Weather: Hazy and warm, with a steady northeasterly wind. High 25°C.
Eurasian Wigeon Anas penelope 7
Little Grebe Tachybaptus ruficollis 10
Grey Heron Ardea cinerea 30
Great Egret A. alba 20
Little Egret Egretta garzetta ca. 100
Eurasian Woodcock Scolopax rusticola 1
Common Snipe Gallinago gallinago 1
Marsh Sandpiper Tringa stagnatilis 30
Whiskered Tern Chlidonias hybrida 1
Common Kestrel Falco tinnunculus 1
Brown Shrike Lanius cristatus 1
Long-tailed Shrike L. schach 3
Pallas’s Leaf Warbler Phylloscopus proregulus 4
Yellow-browed Warbler P. inornatus 5
Plain Prinia Prinia inornata 3
Vinous-throated Parrotbill Sinosuthora webbiana 5
White’s Thrush Zoothera aurea 8
Grey-backed Thrush Turdus hortulorum 4
Eyebrowed Thrush T. obscurus 1
Pale Thrush T. pallidus 1
Brown-headed Thrush T. chrysolaus 1
Red-throated Thrush T. ruficollis 1
Asian Brown Flycatcher Muscicapa latirostris 3
Red-flanked Bluetail Tarsiger cyanurus 6
Mugimaki Flycatcher Ficedula mugimaki 3
Daurian Redstart Phoenicurus auroreus 20
Eurasian Tree Sparrow Passer montanus 10
Grey Wagtail Motacilla cinerea 1
White Wagtail M. alba 2
Brambling Fringilla montifringilla 3
Black-faced Bunting Emberiza spodocephala 2
Featured image: Xueping Popp (L) and Michael Grunwell (R) in one of the microforests on landward side of the levee at Nanhui. During migration season, these plantations of locust trees contain an astonishing number of woodland birds.
A 7 km stroll at Century Park this morning netted 24 species, with 3 Japanese Grosbeak leading the list. 2 Black-browed Reed Warbler were in the reedy fringe of the pond near Gate 7. Winter visitors Dusky Thrush and Yellow-bellied Tit were present. Black-faced Bunting was the sole representative of Emberiza.
The Japanese Grosbeak that we saw most clearly was an adult. It was readily separable from Chinese Grosbeak by its larger size, simpler wing coloration (black primaries with large white patch in middle), and less-extensive black cap.
Elaine and I closely watched Black-browed Reed Warbler Acrocephalus bistrigiceps. Both birds were making their characteristic harsh churr; one was warbling softly. Watching the reed warblers was not only enjoyable, but also necessary to eliminate the similar Speckled Reed Warbler A. sorghophilus, a bird I have yet to tick. Birders will do well to scrutinize A. bistrigiceps, a common species usually found in the same reedy habitats as A. sorghophilus, an endangered and poorly known species that with luck just might be discoverable in the Shanghai area.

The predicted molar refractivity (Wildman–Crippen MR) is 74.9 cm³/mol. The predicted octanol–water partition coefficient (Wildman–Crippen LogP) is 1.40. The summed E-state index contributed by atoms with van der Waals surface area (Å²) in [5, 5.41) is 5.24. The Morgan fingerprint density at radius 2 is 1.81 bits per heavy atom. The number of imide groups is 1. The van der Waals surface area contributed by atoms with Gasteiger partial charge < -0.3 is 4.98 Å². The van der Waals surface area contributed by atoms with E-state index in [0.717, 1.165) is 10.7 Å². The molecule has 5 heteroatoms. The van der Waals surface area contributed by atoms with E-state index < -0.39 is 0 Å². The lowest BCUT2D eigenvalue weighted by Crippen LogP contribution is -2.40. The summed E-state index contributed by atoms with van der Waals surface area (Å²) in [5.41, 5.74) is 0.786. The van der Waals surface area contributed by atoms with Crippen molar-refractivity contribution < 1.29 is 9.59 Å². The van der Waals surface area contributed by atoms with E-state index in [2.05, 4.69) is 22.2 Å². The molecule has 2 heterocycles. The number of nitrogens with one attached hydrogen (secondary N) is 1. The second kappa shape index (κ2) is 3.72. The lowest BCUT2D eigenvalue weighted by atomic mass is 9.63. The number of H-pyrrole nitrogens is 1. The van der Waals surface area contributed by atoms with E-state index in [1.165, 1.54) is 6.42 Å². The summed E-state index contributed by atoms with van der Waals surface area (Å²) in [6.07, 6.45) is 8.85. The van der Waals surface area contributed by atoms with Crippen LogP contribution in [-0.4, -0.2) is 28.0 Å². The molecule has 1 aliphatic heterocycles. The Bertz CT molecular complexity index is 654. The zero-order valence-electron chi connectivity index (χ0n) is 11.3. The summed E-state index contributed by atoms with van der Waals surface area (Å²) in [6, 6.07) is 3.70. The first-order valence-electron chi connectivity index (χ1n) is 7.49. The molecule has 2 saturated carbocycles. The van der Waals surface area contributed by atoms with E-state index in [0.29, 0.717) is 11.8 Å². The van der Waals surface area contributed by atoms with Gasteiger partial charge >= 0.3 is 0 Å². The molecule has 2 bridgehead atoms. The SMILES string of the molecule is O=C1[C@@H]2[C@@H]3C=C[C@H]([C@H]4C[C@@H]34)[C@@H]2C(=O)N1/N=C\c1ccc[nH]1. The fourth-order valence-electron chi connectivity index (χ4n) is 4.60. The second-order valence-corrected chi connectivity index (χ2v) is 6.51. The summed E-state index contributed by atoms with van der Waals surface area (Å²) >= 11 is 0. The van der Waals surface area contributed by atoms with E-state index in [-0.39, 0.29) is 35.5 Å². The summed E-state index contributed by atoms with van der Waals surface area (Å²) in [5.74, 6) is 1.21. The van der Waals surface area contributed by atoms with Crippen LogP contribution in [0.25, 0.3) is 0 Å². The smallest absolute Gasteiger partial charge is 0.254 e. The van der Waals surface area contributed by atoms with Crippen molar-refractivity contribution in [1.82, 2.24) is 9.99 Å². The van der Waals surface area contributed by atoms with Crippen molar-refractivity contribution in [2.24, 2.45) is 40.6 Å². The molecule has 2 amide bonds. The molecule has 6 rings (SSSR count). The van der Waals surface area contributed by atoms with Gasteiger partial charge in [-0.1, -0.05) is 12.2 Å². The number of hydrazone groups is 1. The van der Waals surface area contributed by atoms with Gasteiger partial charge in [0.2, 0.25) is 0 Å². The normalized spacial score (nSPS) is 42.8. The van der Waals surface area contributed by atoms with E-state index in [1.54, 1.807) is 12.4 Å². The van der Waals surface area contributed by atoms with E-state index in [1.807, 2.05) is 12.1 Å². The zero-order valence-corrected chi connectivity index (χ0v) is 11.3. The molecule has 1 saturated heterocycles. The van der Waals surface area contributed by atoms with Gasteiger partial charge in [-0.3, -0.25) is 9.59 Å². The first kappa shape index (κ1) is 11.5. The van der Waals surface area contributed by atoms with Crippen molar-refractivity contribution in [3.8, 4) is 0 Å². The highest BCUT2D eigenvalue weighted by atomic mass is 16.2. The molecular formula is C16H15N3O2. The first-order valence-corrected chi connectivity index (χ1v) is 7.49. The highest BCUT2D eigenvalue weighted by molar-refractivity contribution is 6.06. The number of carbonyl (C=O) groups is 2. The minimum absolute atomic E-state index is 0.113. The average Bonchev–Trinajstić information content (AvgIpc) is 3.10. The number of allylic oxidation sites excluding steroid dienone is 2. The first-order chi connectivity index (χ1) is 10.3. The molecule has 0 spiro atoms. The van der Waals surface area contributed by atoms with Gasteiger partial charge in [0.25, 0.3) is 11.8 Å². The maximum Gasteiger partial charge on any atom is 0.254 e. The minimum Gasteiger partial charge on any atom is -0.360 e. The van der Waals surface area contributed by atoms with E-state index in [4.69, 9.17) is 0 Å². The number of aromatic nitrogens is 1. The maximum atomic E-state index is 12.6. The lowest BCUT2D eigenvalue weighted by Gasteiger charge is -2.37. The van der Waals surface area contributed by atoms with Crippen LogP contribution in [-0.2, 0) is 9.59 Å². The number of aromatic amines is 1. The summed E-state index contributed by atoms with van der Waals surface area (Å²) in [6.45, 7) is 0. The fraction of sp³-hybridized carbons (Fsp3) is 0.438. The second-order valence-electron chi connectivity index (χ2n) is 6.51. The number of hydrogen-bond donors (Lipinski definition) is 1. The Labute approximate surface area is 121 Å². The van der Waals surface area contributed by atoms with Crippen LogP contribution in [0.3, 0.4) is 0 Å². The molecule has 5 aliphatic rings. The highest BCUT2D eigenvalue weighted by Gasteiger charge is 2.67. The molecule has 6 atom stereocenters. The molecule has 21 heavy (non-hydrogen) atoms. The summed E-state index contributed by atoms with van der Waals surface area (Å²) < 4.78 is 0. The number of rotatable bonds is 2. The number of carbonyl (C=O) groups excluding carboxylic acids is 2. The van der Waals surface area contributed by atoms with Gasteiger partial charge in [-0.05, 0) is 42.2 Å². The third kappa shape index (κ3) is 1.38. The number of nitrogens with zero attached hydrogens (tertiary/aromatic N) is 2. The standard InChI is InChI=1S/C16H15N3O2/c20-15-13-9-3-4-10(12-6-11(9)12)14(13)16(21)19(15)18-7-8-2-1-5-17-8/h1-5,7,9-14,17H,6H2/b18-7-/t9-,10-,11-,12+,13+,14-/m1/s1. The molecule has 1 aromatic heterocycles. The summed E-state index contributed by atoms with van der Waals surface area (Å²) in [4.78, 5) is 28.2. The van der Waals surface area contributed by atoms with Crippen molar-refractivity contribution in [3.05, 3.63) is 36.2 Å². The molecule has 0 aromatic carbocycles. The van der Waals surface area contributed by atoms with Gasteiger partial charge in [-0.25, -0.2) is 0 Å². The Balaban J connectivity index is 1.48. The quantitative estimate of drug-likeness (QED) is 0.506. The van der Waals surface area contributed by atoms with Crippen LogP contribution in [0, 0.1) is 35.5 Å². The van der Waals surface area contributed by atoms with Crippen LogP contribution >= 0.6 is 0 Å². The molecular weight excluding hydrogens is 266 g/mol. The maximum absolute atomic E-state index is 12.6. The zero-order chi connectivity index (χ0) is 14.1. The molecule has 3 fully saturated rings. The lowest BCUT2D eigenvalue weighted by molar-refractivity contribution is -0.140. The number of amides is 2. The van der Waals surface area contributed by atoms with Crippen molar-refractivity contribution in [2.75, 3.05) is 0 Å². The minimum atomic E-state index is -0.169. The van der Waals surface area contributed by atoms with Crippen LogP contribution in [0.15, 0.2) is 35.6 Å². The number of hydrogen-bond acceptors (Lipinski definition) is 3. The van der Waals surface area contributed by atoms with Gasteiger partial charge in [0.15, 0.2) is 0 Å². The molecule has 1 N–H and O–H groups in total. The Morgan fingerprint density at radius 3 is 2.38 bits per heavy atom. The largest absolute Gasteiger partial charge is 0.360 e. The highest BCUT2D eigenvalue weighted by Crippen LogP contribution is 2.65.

I’m thinking buntings are a bit late this year; could warmer weather be causing them to move more leisurely southward?
Weather: The unseasonably warm weather continues. High 26°C.
Century Park (Shìjì Gōngyuán [世纪公园]), Pudong New Area (Pǔdōng Xīn Qū [浦东新区]), Shanghai, China (31.219361, 121.551900). 07:40-10:45.
Little Grebe Tachybaptus ruficollis 3
Little Egret Egretta garzetta 1
Black-crowned Night Heron Nycticorax nycticorax 3
White-breasted Waterhen Amaurornis phoenicurus 2
Common Moorhen Gallinula chloropus 6
Feral Pigeon (Rock Dove) Columba livia 1
Spotted Dove Spilopelia chinensis 5
Common Kingfisher Alcedo atthis 1
Long-tailed Shrike Lanius schach 2
Azure-winged Magpie Cyanopica cyanus ca. 50
Yellow-bellied Tit Pardaliparus venustulus 8
Japanese Tit Parus minor 5
Light-vented Bulbul Pycnonotus sinensis 35
Yellow-browed Warbler Phylloscopus inornatus 6
Black Browed Reed Warbler Acrocephalus bistrigiceps 2
Red-billed Starling Spodiopsar sericeus 4
Chinese Blackbird Turdus mandarinus 25
Dusky Thrush T. eunomus 5
Red-flanked Bluetail Tarsiger cyanurus 1
Eurasian Tree Sparrow Passer montanus 4
White Wagtail Motacilla alba 1 leucopsis
Japanese Grosbeak Eophona personata 2
Chinese Grosbeak E. migratoria 4
Black-faced Bunting Emberiza spodocephala 1
Featured image: Japanese Grosbeak, Lesser Yangshan Island, 17 Oct. 2015. In Shanghai, Eophona personata, a passage migrant, is much less commonly seen than Chinese Grosbeak E. migratoria, which breeds in parks in the city. The two species are readily separable by the larger size of E. personata as well as its simpler wing coloration (all-black primaries with large white patch in middle), less extensive black cap, and lack of black tip to bill.